Customers want the luxury of choice. They expect their banks to provide them multiple channels of transacting and for those channels to work seamlessly with each other. By having a physical presence in the form of branches or ATMs and a digital presence through mobile and web applications, banks can significantly improve their customer engagement and adoption rate.
Unbundling old relationships
Customers’ loyalty today does not lie with a logo, but a service. This means that customers will shift their liking based on the level of service they get from a brand. 40% of the US households have a deposit account in more than one financial institution.
Banking being a high-risk business required high trust and credibility. This was one of the main reasons why there were high barriers for new industry entrants and why the incumbents majorly enjoyed unwavered dominance. This was also a reason the ‘defense-mode’ attitude of incumbents usually worked in their favor. However, the scenario is changing with growing influence of big tech over legacy institutions.
The closely bundled relationship of one-on-one retail banking is now loosening or unbundling. Customers are forming their own customized bundle of various services from the best in the industry. This may include credit card services from one institution and insurance from another.
Invasion of big tech in banking
Big tech companies such as Amazon, Alibaba, Google, Facebook, and Tencent are invading the banking business with their big data and analytics capabilities. With a platform business, these big tech companies are looking to offer low-cost banking structures which may prove a huge threat to the incumbents.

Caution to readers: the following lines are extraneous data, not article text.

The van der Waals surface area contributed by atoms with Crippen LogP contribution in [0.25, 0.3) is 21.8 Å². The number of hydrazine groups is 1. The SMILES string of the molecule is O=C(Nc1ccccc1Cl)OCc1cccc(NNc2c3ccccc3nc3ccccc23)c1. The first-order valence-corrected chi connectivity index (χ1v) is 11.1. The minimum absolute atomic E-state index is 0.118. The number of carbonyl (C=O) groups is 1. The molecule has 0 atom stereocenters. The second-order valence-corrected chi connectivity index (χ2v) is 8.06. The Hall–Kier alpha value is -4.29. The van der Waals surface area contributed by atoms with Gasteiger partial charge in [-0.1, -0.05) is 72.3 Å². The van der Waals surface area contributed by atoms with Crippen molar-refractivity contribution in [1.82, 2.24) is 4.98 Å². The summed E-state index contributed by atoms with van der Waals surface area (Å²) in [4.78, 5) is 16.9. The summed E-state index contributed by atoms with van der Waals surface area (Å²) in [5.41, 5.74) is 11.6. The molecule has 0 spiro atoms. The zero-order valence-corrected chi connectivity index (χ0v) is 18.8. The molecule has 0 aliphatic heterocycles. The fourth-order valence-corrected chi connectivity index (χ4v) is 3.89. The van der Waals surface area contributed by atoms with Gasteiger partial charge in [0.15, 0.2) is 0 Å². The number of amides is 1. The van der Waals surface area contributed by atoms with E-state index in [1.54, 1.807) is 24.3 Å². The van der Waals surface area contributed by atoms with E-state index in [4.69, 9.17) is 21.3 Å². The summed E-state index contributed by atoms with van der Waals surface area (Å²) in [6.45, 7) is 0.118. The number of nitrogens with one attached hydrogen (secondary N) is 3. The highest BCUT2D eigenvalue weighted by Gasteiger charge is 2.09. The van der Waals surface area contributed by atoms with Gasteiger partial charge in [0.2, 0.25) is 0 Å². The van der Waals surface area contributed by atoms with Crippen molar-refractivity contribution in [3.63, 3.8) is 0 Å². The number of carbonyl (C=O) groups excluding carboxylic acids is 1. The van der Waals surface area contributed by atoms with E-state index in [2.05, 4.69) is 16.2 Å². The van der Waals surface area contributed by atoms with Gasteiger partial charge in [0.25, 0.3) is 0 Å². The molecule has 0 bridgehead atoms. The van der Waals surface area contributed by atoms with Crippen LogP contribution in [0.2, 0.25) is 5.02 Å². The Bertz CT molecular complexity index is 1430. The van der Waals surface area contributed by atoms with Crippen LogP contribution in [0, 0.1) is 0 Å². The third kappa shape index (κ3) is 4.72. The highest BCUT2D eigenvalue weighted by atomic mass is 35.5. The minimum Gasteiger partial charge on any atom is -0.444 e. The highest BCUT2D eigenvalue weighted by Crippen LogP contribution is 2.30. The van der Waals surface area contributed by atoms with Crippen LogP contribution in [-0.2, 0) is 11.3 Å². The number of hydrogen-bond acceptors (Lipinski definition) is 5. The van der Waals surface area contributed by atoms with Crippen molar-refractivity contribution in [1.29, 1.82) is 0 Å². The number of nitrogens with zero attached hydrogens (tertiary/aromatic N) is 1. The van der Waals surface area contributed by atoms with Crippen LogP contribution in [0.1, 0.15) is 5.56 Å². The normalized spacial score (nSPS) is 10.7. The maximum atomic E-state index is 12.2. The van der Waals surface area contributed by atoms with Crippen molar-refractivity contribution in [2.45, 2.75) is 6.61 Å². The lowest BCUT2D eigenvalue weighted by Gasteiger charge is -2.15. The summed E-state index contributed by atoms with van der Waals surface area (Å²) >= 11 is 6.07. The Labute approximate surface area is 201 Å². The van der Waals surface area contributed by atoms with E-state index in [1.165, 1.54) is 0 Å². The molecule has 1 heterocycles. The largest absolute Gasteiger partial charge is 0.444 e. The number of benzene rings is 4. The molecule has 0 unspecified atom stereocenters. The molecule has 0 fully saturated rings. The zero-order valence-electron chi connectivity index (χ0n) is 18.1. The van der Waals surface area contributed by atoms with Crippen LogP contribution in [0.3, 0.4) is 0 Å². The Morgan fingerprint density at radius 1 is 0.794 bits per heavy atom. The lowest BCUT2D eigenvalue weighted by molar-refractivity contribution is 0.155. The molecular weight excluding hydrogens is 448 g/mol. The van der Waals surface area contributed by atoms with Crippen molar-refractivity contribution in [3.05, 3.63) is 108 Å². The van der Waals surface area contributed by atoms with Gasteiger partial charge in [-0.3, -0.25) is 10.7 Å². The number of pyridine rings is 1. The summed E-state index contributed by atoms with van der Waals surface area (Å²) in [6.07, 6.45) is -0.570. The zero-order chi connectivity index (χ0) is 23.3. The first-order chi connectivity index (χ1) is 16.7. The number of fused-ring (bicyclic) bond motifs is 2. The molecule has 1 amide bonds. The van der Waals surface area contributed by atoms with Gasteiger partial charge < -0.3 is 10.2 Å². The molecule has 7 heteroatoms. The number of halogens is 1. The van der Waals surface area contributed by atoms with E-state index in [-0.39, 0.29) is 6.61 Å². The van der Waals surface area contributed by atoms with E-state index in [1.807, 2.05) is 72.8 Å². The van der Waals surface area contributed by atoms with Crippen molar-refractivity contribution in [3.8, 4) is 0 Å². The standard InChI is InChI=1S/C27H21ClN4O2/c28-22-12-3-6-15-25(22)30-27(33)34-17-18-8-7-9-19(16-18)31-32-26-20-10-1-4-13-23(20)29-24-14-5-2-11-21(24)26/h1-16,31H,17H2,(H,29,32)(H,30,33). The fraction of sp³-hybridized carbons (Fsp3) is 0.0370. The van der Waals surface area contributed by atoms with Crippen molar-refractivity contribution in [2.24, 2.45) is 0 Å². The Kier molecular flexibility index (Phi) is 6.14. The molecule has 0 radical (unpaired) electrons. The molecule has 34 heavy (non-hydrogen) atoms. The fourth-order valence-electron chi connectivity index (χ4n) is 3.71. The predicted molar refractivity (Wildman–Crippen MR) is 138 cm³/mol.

A study of over 3000 banks globally revealed that larger institutions are more efficient in terms of cost-to-asset as well as cost-to-income ratios. While big techs pose a danger to the efficiency and scalability of such institutions, the wind might just blow in the favor of incumbent banking organizations.
With advancing technologies such as robotic process automation, machine learning, cognitive AI, retail banking institutions can effectively optimize their processes and reduce their costs by 30-40%. Additionally, they can leverage on their established reputation to develop a trustworthy digitally-sophisticated ecosystem for their customers at much lower cost than their competitors.
The shift from physical to digital and application of critical analytic algorithm on the available customer data can allow these institutions to offer targeted, personalized, cutting-edge experiences to users.
In order to succeed in the transformational journey, retail banks will need to capitalize on the available data to develop innovative solutions and features for their customers. They will require a clear vision and an agile strategy. The first step in the direction is to obtain buy-in from the C-suite, which will enable them to steer their organization toward a shared objective. To drive higher deposits and better customer engagement, retail banks need to extend value to their customers through out the journey.
For retail banks, digital transformation essentially requires a customer-experience transformation strategy. Although the transformation is the need of the hour, it is highly tricky to get it right.